Update: Democratic Sen. Barbara Boxer (D.-Calif.) was the one who objected to the religious language. Brownback agreed to drop 'human life' from the resolution to appease pro-choice Democrats. Consequently, the Senate adopted the resolution Wednesday afternoon.
A reliable GOP aide informs Townhall that Senate Democrats are blocking a measure to commend Pope Benedict XVI because of “controversial” religious language used in the text of the resolution.
The Pope arrived in Washington Wednesday for a six-day visit to the United States. He delivered an address on the White House South Lawn that morning to praise the America for preserving religious freedom at home and abroad.
A week before the pontiff arrived in Washington, the House passed a resolution to welcome him to the United States.
The Senate has so far refrained from passing a similar resolution because at least one Senate Democrat is objecting to the following statements contained in the Senate’s resolution to welcome the Pope:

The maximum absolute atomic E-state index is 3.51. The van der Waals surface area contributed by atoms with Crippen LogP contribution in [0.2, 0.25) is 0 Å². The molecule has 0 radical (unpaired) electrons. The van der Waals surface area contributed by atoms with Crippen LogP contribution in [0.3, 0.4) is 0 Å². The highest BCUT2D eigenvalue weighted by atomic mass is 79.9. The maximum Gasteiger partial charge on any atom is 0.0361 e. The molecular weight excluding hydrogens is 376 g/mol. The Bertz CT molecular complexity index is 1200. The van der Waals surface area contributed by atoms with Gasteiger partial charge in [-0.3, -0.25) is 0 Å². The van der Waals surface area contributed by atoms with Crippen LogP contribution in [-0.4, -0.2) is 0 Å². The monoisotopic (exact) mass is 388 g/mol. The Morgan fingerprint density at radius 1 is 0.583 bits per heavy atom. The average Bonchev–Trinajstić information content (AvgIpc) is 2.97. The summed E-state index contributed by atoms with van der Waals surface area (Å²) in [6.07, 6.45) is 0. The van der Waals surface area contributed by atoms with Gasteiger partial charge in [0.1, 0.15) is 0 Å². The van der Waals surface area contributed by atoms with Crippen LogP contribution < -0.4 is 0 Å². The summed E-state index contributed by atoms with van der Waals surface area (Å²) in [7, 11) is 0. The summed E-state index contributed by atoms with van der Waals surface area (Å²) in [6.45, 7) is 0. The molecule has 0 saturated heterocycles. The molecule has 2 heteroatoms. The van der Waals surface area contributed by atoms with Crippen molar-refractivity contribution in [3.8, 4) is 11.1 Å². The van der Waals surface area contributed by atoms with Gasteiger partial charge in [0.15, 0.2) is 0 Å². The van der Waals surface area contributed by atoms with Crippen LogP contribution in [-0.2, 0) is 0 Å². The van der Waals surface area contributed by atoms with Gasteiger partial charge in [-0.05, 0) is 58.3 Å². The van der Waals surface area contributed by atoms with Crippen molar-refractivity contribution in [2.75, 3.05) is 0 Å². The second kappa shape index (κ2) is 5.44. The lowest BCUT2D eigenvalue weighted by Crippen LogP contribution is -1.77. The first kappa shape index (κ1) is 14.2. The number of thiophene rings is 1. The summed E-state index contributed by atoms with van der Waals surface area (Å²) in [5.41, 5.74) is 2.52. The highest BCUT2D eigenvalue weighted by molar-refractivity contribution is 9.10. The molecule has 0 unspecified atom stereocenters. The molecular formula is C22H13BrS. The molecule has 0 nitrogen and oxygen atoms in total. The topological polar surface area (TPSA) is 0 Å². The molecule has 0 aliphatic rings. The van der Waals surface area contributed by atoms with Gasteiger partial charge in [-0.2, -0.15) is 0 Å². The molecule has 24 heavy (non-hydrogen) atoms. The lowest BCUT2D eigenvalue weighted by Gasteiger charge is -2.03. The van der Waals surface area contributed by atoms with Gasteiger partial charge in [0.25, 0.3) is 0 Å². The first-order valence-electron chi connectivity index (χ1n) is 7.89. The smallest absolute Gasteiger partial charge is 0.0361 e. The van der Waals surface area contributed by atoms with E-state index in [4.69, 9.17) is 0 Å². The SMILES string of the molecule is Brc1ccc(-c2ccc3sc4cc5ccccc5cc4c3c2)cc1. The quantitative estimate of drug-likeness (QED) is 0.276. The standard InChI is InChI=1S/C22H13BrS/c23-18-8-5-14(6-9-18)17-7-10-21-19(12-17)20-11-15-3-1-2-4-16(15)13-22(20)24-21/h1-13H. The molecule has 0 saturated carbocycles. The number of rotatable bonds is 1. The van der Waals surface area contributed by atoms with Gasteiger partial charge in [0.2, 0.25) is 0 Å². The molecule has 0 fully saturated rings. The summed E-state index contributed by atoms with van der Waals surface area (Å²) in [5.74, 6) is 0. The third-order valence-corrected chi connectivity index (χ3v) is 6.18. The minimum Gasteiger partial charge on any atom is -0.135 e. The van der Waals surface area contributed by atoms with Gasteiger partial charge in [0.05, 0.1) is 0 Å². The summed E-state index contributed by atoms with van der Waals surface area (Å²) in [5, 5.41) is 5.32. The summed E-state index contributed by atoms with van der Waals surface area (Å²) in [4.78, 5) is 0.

"Whereas Pope Benedict XVI has spoken approvingly of the vibrance of religious faith in the United States, a faith nourished by a constitutional commitment to religious liberty that neither attempts to strip our public spaces of religious expression nor denies the ultimate source of our rights and liberties"
"Whereas Pope Benedict XVI has spoken out for the weak and vulnerable, witnessing to the value of each and every human life;"
The Senate resolution has bipartisan sponsorship. Republican Sen. Sam Brownback (R.-Kans.) introduced the resolution on April 15. It is cosponsored by Democratic Sen. Bob Casey (Pa.). Both senators are Catholic.
The was offered for passage by unanimous consent, meaning the Senate could pass it without a vote, through a procedure called “hotlining.” The resolution could not be “hotlined,” however, because of Democratic objections to the statements listed above.
Until Democrats lift their objections, or the resolution is modified, it remains in limbo.
The aide tells Townhall, “I guess the Democrats look down on those who ‘cling’ to religious liberty and value life. Makes me bitter.”
Democratic presidential contender Sen. Barack Obama (D.-Ill.) has faced fierce criticism over the past week because he suggested to supporters at a private fundraiser in San Francisco “bitter” Americans “cling” to wedge voting issues like gun rights, faith and border security when faced with economic hardship.
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